Anita Sutton, founder and CEO of SEED Learning, delivered a powerful opening keynote at the Advancing Learning conference. She emphasized what she feels are the key ingredients to innovation. She says that through her experience in engaging in a variety of different opportunities she has seen “the good and the bad in innovation.” Her main messages are reflected on below.

Be Curious

Anita introduced herself with a strengths statement and emphasized curiosity a the one word that defines who she is. I was struck by the choice. As an innovator, I identify with this statement and her focus on curiosity. I think that innovators question the world around them. They are never satisfied with a job well done. Instead, they ask: What can I do better? We seek out problems in our classrooms to solve. I never really thought about my strengths statement before, but I am going to add it to my “to reflect on” list. Curiosity will definitely be included in my strengths statement as well.

Have a Process

Anita defines innovation as “a process to create new ways of solving problems.” The key differentiator here that you may not have seen in other definitions of innovation is the focus on a process. She argues that processes are important for moving new ideas towards being usable by others.



For an organization to be effective in innovation they need to encourage new ideas, but more importantly, they need to provide people feedback on their ideas. She described working for a company that was excellent at promoting the generation of new ideas but did not have a filtering process. What ended up happening is that individuals who had ideas would feel disempowered when they did not get feedback on them. Employee engagement decreased since the company did not see congruence between what the company said and what they did. A supportive environment and a process are key for successful innovation in an organization.


Questions to consider about innovation where you work:

  • Do you have a process?
  • What is working? What isn’t?
  • Do you have a supportive environment for innovation?
  • Does the organization value or encourage questioning of the norms?
  • How open-minded people?
  • Is there a non-judgemental atmosphere?

Anita emphasizes that “we all have a stake in innovation. It is up to you to think about what” you can do and model it for others. At Cambrian, we are working hard towards fostering a supportive environment for innovation. In fact, I am proud to say that is my new role in our Hub. We have a pretty awesome definition of innovation. It has several key components that I feel are essential to innovation. My personal favourite is acknowledging that failure is okay as long as you learn from it. (I may be biased because I sat on the committee that developed it in 2016.) Our definition, toolkit and more are waiting to be launched according to our strategic plan. It is exciting to be in this environment and see the opportunities ahead! Inspired by Anita’s session, I have just added exploring if such a process exists as a goal for my new role in promoting innovation at Cambrian. If one does not exist I will advocate for it.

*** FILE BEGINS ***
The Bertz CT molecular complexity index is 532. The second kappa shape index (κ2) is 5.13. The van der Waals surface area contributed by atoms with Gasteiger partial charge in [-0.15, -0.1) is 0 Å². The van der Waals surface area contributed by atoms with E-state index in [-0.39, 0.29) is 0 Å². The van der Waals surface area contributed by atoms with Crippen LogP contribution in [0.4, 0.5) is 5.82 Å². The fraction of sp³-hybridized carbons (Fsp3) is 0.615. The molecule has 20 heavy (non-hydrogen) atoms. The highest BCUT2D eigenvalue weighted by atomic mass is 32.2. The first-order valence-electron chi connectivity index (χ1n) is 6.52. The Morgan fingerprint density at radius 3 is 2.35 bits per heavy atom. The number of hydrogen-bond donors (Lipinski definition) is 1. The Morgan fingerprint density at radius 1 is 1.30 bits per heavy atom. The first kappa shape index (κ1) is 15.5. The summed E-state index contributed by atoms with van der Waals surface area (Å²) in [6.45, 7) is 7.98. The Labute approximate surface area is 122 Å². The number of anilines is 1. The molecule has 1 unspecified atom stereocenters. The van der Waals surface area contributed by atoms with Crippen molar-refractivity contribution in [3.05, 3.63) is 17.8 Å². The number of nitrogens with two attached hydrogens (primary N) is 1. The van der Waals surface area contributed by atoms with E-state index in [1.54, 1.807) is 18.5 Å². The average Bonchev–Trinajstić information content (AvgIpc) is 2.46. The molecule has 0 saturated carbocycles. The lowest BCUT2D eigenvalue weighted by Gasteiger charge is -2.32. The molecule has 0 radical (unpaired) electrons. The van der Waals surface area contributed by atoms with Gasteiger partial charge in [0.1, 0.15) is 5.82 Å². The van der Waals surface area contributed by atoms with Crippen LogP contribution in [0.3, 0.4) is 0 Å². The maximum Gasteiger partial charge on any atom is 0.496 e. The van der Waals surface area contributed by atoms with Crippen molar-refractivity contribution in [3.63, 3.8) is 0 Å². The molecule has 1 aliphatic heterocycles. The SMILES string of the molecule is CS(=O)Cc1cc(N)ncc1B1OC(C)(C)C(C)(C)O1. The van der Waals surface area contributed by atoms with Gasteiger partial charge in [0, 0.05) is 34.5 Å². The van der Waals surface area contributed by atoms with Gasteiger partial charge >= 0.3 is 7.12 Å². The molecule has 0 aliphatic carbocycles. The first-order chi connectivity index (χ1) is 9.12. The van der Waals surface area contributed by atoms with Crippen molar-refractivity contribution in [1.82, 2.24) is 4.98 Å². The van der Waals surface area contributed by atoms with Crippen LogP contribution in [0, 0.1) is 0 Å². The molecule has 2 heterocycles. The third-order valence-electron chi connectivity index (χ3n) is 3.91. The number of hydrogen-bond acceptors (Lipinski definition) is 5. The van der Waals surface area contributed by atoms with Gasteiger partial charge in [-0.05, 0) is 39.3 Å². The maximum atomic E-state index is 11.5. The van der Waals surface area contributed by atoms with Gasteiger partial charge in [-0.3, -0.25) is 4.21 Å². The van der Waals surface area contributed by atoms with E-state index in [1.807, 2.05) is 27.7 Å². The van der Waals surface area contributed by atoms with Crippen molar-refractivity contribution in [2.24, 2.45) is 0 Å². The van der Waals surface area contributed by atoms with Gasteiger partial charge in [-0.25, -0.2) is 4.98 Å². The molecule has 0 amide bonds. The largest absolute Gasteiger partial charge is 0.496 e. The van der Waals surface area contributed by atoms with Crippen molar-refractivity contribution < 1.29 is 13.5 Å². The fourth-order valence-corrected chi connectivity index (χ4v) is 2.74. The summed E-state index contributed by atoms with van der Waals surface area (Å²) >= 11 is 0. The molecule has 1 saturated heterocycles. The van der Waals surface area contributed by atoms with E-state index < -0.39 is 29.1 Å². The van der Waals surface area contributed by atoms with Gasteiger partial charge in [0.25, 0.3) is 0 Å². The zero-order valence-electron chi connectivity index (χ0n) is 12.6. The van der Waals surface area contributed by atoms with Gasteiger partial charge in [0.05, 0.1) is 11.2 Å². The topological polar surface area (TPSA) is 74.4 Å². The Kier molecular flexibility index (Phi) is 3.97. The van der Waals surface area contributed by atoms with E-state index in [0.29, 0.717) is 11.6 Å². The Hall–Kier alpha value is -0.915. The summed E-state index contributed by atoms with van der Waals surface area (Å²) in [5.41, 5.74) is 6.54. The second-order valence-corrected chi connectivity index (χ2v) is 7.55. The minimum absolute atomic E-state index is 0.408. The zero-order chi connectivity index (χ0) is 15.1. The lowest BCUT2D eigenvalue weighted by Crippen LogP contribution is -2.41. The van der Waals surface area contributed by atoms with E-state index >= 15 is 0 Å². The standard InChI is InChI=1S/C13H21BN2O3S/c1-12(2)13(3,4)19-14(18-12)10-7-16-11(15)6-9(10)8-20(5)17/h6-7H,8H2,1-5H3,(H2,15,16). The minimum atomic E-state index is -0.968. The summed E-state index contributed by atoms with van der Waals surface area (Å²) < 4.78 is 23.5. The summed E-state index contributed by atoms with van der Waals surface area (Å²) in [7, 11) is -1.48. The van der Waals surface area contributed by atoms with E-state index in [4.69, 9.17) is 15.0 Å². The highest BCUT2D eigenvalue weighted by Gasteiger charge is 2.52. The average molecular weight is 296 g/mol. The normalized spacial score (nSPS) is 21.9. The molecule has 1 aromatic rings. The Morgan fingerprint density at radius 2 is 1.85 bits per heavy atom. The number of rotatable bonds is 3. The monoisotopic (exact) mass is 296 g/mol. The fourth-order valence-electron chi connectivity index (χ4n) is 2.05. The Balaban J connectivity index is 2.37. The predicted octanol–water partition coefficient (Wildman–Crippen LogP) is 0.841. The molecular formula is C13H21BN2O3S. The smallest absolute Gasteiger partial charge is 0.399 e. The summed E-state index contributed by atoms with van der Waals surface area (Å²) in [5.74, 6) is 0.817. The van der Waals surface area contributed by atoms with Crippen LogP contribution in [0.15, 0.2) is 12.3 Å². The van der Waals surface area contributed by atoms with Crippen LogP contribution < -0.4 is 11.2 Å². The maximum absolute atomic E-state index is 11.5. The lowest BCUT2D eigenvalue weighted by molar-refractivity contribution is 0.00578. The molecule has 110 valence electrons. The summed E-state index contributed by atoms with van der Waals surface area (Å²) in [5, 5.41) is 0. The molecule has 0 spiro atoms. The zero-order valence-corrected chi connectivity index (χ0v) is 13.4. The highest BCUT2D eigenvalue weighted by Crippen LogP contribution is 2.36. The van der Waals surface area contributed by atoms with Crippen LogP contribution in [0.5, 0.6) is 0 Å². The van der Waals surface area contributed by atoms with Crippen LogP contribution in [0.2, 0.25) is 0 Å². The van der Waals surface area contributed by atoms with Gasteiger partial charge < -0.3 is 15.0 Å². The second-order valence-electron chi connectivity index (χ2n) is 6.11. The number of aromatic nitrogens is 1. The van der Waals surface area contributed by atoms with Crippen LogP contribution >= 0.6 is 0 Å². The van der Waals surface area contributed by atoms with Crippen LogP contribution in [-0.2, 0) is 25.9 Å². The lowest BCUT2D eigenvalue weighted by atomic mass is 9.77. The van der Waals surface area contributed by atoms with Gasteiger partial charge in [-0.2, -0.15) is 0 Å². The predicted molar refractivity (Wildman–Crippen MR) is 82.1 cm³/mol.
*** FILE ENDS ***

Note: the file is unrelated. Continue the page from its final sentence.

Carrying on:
Her Process: Listen. Learn. Pivot.

She says it looks simple because it is. In my mind simplicity is so important for usability. Her process is driven by people because her company (SEED Learning) values people first. It is important to remember the people on the other end of whatever you are producing. For educators that means we need to always remember that our students should be first.

This process evolved over time. Refining a process like this is an ongoing thing, just like learning should be continuous. I admire her openness about the challenges she faced along the way as she developed it.


It doesn’t matter where you are. Turn on the active listening.

Listening is a key part of the innovation process. When you have an idea you need to ask open-ended questions and let the other person talk. That is easier said than done and it takes practice. I have taught students how to actively listen to clients. Yet, in high-pressure situations, I still need to consciously remind myself to listen first and respond second.


While similar to listening, learning is focused on learning objectives. Anita referred to Google Glass as she spoke of her fear that her company would develop a really interesting product that would not get adopted. She says she is confident that a process is important for ensuring that developed ideas have real-world value. Listening to others is key to ensuring that your ideas will help other people.